I always attend church on Saturday night as opposed to Sunday morning because I enjoy having one day that I don’t have to do anything. I like to wake up naturally without the assistance of the alarm clock and just let the day unfold.
This past weekend took a different turn. Instead of going to church on Saturday night I chose to attend a pity party.
It’s funny (not really) that when I sit at my desk and think about just relaxing in my bed and doing nothing, I imagine that it will be an enjoyable experience. In reality: not so much. When I woke up on Sunday morning I felt miserable – not physically – I only had one glass of wine, so it wasn’t a hangover. I was just emotionally wrung out. Just blech!
I knew what I needed to do. Before my feet hit the floor I prayed. I asked God to forgive me for allowing myself to get in such a funk. I know what the issue was (which I won’t share here) and it certainly didn’t warrant me taking to my bed. I know better. So, after I prayed I got up, washed my face – realized that I slept with my contact lenses in (ugh!), put on my running gear and went for a 9-mile run. After the run, I showered and did my grocery shopping. After that, I changed my clothes, put on my face and went to the 11:30 service at church.
I love it when I go to church and hear a sermon that is directly applicable to what is going on in my life. We had a guest speaker and the title of his message was, “Alertness in Prayer”. The text came from Luke 21:36 – Watch therefore and pray always that you may be counted worthy to escape all these things that will come to pass, and to stand before the Son of Man.While I was on my run, I noticed that during the last 2 miles my mind and body shifted into auto-pilot. My body was tired and all I wanted was to finish. When on auto-pilot I’m only focused on the end result, not the path that gets me there. In the earlier miles I’m noticing traffic, birds, people, cars – everything.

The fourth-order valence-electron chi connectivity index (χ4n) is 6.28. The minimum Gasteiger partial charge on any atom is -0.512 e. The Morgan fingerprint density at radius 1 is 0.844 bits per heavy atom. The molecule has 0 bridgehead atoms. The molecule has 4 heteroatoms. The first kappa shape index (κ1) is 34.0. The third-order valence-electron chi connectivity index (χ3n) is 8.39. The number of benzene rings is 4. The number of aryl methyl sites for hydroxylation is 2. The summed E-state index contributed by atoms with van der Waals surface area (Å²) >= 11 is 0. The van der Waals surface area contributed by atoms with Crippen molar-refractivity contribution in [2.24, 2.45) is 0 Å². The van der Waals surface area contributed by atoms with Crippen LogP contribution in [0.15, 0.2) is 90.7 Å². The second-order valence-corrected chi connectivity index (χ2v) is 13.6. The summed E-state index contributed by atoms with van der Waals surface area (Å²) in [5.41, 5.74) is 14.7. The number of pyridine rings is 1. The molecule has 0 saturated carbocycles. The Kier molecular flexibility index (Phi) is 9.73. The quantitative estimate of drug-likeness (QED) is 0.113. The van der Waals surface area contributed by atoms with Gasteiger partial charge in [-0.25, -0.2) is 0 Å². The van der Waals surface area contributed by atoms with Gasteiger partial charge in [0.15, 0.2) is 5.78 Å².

During the sermon, the speaker mentioned the importance of staying alert and not allowing our lives to go on auto-pilot. We miss so much when we are not alert. We think we have everything under control and then BAM! You’re happy-go-lucky one minute and then depressed the next. The Bible also says in 1 Peter 5:8 that we should be sober and vigilant because the enemy is just waiting to devour us.I was devoured on Saturday night. I was in a crisis moment and instead of praying – I took to my bed. Which is why I made it my business to repent as soon as my eyes opened and made my way to church on Sunday morning. And again on Sunday night. Being in God's presence and in the presence of other believers is exactly what I needed to get me back on track.
That’s what being alert is about. Knowing that we cannot rest on our laurels. I have a relationship with God but if I don’t work on it and stay in communication with Him, I am leaving myself open for negativity and doubt.
Lesson learned. Stay alert. Stay vigilant.